Up close, it could’ve been a classic prom scene in any U.S. suburb.
Girls swayed in big pouffy princess dresses and fussed with their pinned up hair. Dapper-looking guys linked arms with their dates as they posed for photos reserved for the family room.
But when Getty photographer Mario Tama pulled his camera back on Owsley County, where 41.5 percent of residents live below the poverty line, a grim picture of joblessness, teen parenting and struggle revealed itself.
In Owsley County, Ky., a community of about 5,000, residents earn the lowest median household income in the country outside of Puerto Rico, according to the U.S. Census. The decline in coal, tobacco and lumber industries have taken a harsh toll on this community where locals also face a high incidence of drug addiction, the Daily Mail reports.
"Those with drug addictions end up in prison without effective treatment," Cale Turner, county executive of Owsley County, told ABC back in 2010. "And it happens over and over in this community. The drug problem continues to get worse every year."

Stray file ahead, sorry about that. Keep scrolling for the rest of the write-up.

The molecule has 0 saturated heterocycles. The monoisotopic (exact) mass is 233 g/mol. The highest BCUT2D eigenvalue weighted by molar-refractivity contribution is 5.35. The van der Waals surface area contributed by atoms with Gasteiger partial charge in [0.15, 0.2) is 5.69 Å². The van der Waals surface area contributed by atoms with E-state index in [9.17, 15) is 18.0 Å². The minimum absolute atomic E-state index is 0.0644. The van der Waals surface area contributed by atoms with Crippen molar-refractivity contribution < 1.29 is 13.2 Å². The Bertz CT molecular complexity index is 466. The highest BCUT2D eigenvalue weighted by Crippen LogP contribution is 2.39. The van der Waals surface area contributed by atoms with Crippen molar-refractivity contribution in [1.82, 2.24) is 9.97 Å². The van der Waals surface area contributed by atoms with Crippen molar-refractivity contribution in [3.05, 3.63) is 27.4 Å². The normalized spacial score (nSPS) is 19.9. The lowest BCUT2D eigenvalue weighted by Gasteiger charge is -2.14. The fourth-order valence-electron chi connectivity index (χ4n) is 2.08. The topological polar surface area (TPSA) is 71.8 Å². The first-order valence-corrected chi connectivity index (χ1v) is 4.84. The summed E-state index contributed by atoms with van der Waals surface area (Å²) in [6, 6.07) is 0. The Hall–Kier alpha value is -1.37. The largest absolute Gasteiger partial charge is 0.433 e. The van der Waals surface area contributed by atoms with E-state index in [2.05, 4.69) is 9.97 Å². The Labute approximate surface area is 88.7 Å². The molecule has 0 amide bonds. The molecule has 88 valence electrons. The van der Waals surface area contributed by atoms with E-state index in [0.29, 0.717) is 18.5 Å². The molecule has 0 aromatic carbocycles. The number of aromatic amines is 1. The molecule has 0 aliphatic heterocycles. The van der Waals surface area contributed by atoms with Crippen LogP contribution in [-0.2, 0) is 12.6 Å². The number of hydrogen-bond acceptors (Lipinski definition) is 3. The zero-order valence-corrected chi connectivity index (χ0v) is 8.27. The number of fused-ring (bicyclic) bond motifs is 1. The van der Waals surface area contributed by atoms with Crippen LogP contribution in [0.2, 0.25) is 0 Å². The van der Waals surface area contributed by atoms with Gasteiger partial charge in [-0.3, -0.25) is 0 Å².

Though many live in trailers without running water, and preparing for prom means primping in a bathroom-turned-hair-salon, those living is Owsley are not without hope.
"The situation is sad but it's still a very proud community," Vince Turner, president of Owsley County Outreach, told the news outlet.
The Owsley County Outreach, the only organization of its kind in the community, gives residents a place to turn when they have nowhere to go. The organization stuffs backpacks with food for kids on the weekends, to make sure they have something to eat when they’re not in school. It provides meals and clothing to low-income seniors and helps victims of domestic violence put their lives back together again.
“We’re all about community development,” Ethel Ross, who works at the organization, told the Huffington Post, “and helping the community any way we can.”
Feeling inspired? Learn how you can get involved with Owsley County Outreach here.